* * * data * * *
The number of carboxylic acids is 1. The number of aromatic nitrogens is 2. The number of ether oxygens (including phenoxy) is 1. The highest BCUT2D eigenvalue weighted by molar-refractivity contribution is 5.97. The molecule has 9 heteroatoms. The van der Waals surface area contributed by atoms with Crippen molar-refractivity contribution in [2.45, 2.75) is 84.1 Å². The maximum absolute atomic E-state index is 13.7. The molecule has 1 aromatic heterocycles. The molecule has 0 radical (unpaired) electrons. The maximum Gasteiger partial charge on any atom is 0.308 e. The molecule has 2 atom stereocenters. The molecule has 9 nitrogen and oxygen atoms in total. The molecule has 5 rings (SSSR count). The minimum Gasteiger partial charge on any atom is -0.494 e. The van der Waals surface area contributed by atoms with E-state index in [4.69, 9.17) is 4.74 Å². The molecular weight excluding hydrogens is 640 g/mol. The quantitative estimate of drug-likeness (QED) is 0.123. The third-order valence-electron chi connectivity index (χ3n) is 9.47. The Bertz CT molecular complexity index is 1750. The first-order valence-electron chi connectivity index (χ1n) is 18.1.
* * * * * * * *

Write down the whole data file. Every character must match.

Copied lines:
The number of carboxylic acids is 1. The number of aromatic nitrogens is 2. The number of ether oxygens (including phenoxy) is 1. The highest BCUT2D eigenvalue weighted by molar-refractivity contribution is 5.97. The molecule has 9 heteroatoms. The van der Waals surface area contributed by atoms with Crippen molar-refractivity contribution in [2.45, 2.75) is 84.1 Å². The maximum absolute atomic E-state index is 13.7. The molecule has 1 aromatic heterocycles. The molecule has 0 radical (unpaired) electrons. The maximum Gasteiger partial charge on any atom is 0.308 e. The molecule has 2 atom stereocenters. The molecule has 9 nitrogen and oxygen atoms in total. The molecule has 5 rings (SSSR count). The minimum Gasteiger partial charge on any atom is -0.494 e. The van der Waals surface area contributed by atoms with E-state index in [4.69, 9.17) is 4.74 Å². The molecular weight excluding hydrogens is 640 g/mol. The quantitative estimate of drug-likeness (QED) is 0.123. The third-order valence-electron chi connectivity index (χ3n) is 9.47. The Bertz CT molecular complexity index is 1750. The first-order valence-electron chi connectivity index (χ1n) is 18.1.